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Yosemite ‘firefall’ phenomenon has started: Why does it appear?

Authorities say this year’s light show will last until 24 February

Gino Spocchia
Wednesday 17 February 2021 18:17 GMT
Yosemite's firefall phenomenon in 2019
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The Yosemite “firefall” has captured the interest of photographers and social media users alike in recent days, as the light show returned to the eastern face of El Capitan, the park’s famous rock formation.

The phenomenon requires very specific weather and light conditions to be seen, and has begun appearing at sunset in the past week. But viewers will have a short window to witness the spectacle, which appears as a stream of light running down El Capitan’s eastern face.

The firefall can be seen for just a few minutes at a time, when a small water stream is backlit by the sun setting behind a cliff face known as Horsetail Fall, at a particular angle.

“This small waterfall usually flows only during winter and is easy to miss,” the Yosemite National Park website reads. “[And] on rare occasions during mid-to-late February, it can glow orange when it's backlit by sunset.”

“This unique lighting effect happens only on evenings with a clear sky when the waterfall is flowing,” the park adds. “Even some haze or minor cloudiness can greatly diminish or eliminate the effect.”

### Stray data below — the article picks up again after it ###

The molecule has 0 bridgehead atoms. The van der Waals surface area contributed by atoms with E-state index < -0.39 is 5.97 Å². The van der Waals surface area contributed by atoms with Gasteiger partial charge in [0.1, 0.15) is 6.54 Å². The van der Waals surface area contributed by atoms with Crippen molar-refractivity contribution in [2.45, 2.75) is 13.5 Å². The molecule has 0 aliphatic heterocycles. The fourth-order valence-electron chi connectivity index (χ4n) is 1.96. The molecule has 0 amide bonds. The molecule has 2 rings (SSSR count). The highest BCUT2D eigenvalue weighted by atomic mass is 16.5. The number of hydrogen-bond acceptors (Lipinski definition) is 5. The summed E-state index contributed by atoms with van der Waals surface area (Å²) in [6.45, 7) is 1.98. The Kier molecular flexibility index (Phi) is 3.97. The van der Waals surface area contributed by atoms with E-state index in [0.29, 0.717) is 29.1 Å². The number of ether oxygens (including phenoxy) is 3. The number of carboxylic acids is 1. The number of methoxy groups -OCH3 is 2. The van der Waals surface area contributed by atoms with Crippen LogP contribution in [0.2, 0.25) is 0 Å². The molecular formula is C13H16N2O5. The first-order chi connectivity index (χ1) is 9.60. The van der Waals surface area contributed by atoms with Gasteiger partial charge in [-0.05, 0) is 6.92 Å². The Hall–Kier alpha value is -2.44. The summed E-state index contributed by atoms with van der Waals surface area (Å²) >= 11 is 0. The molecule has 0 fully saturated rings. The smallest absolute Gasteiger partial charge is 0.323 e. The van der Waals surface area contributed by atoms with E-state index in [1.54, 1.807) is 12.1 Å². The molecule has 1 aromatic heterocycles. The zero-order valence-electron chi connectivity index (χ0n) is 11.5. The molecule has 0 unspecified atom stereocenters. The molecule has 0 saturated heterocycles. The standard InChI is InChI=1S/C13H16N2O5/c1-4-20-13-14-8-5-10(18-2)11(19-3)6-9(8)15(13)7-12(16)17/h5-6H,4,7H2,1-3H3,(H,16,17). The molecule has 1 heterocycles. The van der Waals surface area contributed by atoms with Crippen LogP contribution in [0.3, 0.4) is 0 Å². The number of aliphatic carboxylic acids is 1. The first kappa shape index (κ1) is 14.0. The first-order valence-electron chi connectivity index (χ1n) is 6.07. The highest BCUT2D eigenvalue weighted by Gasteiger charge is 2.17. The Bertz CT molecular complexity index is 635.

Thousands of visitors typically descend on Yosemite national park when the visual effect is forecast each February, with as many as 2,200 visitors watching the the 2019 firefall.

That episode saw visitors trample on vegetation around El Capitan, with many leaving rubbish behind them, according to park authorities.

Authorities say this year’s viewing window will last from 12 February to 24 February, with recent storms and rainfall creating perfect visibility for the firefall, if skies remain clear.

Ticket reservations and other Covid-19-related restrictions are in place, to manage crowds amid the pandemic, although one-day passes for Yosemite usually sell-out within minutes, for those hoping to see the firefall.

Park visitors are also asked to park 1.5 miles away from the viewing area surrounding El Capitan, and must trek in each direction to see the phenomenon.

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